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Tracings

Traced plan of Little Tangley in Wonersh near Bramley by architect Edwin Lutyens in 1898A tracing is made by copying the lines of a drawing or plan on to a transparent sheet that is placed over the original. Tracings are frequently found in archive collections, particularly among architectural and engineering records, and their often-fragile condition can present real challenges to our conservation team. Although usually intended as intermediate steps in the final drafting of plans and treated virtually as disposable items, they often have enormous cultural value in their own right. A good example is this meticulously traced plan of Little Tangley in Wonersh near Bramley by architect Edwin Lutyens in 1898.

The earliest type of media used for tracing was parchment made from the foetus of an unborn calf treated to provide transparency. Such materials were used by mediaeval illuminators to trace original paintings and manuscripts. More recent types of tracing media to be found are:

  • Natural tracing paper which is free of chemicals, but mechanically treated to achieve translucency. Problems include loss of flexibility and strength from heavy beating and short fibres, along with an inability to react to changes in Relative Humidity and temperature.
  • Prepared tracing paper where agents are applied during manufacture to produce transparency. Transparentisers such as starch, waxes, varnishes, oils and resins are used to fill voids between fibres, creating a highly glossed and flexible paper.
  • Imitation parchment 'Glassine' is manufactured at high pressure and temperature, a costly process, producing a glossy and strong paper.

A damaged tracingCharacteristic damage to tracings occurs through production, as the oxidation of oils will lead to degradation. Further damage is caused by a variety of factors, including handling (such as frequent copying), storage, environment, dehydration, brittleness, stamps, fading media, and dimensional change.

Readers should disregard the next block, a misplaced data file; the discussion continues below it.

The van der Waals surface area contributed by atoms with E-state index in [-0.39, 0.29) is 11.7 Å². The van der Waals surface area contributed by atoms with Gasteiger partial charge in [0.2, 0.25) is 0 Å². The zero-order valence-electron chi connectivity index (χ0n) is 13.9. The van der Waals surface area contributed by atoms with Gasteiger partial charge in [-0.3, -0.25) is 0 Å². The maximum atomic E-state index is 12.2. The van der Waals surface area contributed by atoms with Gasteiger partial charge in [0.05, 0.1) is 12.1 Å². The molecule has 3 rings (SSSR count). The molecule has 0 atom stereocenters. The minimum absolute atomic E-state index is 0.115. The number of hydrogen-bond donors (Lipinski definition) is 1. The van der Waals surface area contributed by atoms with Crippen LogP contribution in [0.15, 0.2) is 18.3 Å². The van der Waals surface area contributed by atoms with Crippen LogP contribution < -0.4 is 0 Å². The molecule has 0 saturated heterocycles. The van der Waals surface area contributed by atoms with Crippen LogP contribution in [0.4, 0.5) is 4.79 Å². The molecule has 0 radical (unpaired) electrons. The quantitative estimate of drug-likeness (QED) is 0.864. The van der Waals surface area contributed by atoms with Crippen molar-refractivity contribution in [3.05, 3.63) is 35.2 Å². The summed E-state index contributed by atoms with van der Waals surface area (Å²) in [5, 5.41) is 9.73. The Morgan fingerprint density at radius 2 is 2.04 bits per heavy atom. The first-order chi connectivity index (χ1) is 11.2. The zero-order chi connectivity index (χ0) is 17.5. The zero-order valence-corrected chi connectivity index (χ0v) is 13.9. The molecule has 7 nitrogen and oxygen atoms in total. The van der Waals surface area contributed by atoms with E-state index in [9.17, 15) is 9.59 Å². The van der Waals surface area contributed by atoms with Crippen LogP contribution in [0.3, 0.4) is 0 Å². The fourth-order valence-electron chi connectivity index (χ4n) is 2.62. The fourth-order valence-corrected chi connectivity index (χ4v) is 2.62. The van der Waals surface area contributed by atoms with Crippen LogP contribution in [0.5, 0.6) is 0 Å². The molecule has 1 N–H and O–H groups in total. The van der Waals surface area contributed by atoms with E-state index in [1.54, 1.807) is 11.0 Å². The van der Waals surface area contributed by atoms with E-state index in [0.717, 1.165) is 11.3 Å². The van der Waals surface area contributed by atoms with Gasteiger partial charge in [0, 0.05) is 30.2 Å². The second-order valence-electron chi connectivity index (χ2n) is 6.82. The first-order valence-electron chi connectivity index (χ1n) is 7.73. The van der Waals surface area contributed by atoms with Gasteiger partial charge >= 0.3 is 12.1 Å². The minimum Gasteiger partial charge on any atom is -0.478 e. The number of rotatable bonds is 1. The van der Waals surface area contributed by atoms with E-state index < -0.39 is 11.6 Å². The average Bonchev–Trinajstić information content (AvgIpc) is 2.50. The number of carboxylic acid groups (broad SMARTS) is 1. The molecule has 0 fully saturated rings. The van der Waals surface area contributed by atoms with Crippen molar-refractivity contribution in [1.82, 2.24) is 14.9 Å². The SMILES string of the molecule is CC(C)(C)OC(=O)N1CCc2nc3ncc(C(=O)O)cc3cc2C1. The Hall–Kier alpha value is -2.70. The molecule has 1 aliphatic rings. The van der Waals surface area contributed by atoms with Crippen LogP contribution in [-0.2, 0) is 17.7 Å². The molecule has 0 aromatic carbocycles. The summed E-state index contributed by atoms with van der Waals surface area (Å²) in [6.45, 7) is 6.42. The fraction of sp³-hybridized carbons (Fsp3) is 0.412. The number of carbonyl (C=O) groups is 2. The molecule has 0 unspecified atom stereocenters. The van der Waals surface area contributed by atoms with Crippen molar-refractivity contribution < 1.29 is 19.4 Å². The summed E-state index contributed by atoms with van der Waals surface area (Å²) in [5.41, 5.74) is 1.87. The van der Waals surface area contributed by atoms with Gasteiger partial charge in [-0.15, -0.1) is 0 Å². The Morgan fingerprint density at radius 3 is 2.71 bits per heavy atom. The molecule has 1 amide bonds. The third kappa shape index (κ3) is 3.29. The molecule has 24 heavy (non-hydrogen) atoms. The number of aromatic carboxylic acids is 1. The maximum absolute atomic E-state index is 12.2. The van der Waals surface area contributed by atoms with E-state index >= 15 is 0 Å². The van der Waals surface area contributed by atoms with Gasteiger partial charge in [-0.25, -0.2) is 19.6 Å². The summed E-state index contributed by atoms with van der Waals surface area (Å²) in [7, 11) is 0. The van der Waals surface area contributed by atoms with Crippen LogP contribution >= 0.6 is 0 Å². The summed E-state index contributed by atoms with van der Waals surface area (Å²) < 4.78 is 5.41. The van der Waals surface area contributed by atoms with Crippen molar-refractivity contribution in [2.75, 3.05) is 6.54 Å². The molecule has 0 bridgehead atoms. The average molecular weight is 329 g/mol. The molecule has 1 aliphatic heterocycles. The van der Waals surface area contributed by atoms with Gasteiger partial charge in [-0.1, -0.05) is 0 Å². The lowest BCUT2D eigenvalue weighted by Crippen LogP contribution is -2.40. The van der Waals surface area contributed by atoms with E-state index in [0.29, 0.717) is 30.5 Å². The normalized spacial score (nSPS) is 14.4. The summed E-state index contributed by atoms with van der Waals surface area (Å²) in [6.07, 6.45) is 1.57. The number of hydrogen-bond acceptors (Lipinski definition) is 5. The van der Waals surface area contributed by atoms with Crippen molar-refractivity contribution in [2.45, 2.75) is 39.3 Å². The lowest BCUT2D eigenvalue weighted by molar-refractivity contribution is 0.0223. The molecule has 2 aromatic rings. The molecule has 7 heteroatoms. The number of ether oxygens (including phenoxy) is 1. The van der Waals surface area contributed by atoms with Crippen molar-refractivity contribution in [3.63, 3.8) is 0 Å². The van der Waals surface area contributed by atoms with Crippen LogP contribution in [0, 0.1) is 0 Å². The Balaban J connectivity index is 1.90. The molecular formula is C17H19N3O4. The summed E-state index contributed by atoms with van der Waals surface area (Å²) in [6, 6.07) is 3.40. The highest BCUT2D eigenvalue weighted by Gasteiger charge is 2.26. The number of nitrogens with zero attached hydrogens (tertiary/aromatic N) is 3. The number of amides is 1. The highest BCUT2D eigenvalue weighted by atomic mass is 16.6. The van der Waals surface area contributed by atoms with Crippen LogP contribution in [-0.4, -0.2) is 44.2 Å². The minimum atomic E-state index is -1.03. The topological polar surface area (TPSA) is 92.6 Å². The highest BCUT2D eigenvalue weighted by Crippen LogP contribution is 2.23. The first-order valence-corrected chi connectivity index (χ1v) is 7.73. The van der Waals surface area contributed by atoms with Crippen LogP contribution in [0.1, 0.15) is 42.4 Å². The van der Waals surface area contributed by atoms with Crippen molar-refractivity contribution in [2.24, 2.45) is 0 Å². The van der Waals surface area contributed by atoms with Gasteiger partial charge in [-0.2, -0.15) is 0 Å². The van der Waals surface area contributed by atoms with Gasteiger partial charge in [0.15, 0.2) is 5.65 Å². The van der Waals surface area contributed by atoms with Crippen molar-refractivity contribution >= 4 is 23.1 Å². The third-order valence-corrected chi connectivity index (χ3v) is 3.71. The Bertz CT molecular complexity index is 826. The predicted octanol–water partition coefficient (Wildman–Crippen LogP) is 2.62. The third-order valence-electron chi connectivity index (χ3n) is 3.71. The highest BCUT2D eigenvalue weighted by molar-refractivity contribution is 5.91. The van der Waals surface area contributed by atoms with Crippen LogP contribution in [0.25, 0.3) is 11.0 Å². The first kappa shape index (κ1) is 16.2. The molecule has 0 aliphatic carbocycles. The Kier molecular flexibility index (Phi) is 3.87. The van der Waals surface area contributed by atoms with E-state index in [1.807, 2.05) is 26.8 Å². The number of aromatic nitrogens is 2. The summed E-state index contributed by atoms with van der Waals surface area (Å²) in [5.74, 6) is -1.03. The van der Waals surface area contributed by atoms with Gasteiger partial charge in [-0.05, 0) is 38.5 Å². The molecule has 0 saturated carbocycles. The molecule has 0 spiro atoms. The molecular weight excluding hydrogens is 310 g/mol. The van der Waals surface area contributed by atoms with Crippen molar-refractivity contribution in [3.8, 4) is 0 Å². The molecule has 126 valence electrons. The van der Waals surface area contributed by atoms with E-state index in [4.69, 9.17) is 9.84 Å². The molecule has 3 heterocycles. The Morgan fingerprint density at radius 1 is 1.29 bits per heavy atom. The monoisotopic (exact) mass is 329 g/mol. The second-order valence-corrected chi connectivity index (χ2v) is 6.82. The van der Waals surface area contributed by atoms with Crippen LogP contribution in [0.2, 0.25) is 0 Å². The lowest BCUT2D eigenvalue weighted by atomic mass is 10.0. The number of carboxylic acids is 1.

Due to the fragile nature of the paper, the cleaning of tracings usually requires a great deal of care and expertise. Dry cleaning is often impractical if not impossible. However, a soft brush can be used to remove loose surface dirt. We have found that a successful method is to swab the surface lightly with cotton wool soaked in a water-soluble polymer solution - Sodium Carboxymethyl Cellulose (NaCMC) - and water.

Our general rule of thumb for dealing with tracings is: "If brittle do not roll – if rolled and brittle, leave rolled!" However, when necessary, rolled tracings, particularly very brittle items, will need to be humidified before they can be unrolled to relax the document. Such a process involves exposing the tracings to relative humidity at or higher than 60%, with the amount of moisture and exposure being dependent on the nature of the paper.

A range of options is available for the treatment of tracings, once coatings, linings and adhesives have been examined to determine the best course of action. Creases can be relaxed with localised water, they can be moistened and heated with a tacking iron, or they can be humidified and dried under a hot-press. Small repairs and infills can be made with a heat set tissue (Beva 371 in Petroleum Spirit). For treating a tracing with many tears and creases, lining the document with a tissue is an option using either Sodium Carboxymethyl Cellulose [water soluble polymer] or a starch paste as an adhesive.

Once treated, we recommend that the tracing be placed in a folder or portfolio, depending on size: and stored flat in a plan chest drawer. As regards handling and viewing, the best option is to encapsulate the fragile document in polyester, (a chemically stable material), allowing it to be visible through the clear film.

Tracings are found in great abundance in the records of Dennis Specialist Vehicles Ltd and in buildings control plans held at Surrey History Centre.

(With acknowledgement to T Jones)

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